Space X rocket undergoes ‘rapid unscheduled disassembly’.
Shortly after its launch on Thursday of this week, the most powerful rocket ever built exploded. Since then, Elon Musk’s team at SpaceX has been learning that the names we give things don’t change what they really are, however much we might wish it.
Thankfully the ‘rapid unscheduled disassembly’, both in itself and as a phrase, harmed no one in its making 😁. But not all euphemisms are so benign. What’s more, as readers we’re not always good at spotting them—benign or otherwise. Consider the disturbing acceptability implied by the concepts ‘friendly fire’ and ‘collateral damage’; the dehumanising implicit in the terms ‘rightsizing’ and ‘re-calibrating’; and the denial of responsibility inherent in the labels ‘disadvantaged’ and ‘underprivileged’. You may well have a few examples of your own, and if so please do share.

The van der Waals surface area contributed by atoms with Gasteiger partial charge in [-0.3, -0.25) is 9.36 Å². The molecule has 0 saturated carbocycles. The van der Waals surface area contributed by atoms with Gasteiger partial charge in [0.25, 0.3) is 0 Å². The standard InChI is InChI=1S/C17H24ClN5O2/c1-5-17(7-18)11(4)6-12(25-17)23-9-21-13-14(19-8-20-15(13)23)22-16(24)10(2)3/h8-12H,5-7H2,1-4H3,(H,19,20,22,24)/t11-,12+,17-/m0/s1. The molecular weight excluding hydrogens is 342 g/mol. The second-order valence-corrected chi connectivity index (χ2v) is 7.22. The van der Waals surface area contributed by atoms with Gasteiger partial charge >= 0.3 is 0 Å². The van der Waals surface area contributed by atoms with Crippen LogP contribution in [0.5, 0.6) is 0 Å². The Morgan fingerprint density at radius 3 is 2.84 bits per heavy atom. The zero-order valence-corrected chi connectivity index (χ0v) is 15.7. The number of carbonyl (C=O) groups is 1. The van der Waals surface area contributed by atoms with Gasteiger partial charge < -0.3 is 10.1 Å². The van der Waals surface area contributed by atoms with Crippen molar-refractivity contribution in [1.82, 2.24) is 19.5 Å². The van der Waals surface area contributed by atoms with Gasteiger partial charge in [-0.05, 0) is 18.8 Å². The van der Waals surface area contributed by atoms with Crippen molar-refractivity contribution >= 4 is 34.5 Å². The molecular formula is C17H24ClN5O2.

If we truly want to make the world a better place, we public writers must be honest with our readers. As George Monbiot puts it: ‘If we wish to reclaim public life from the small number of people who have captured it, we must also reclaim the language in which it is expressed. To know what we are talking about: this, in more than one sense, is the task of those who want a better world.’
(For more thoughts on euphemisms, or weasel words as the Chambers English Dictionary calls them, see my blog from 2013 – Jack Nicholson was right!)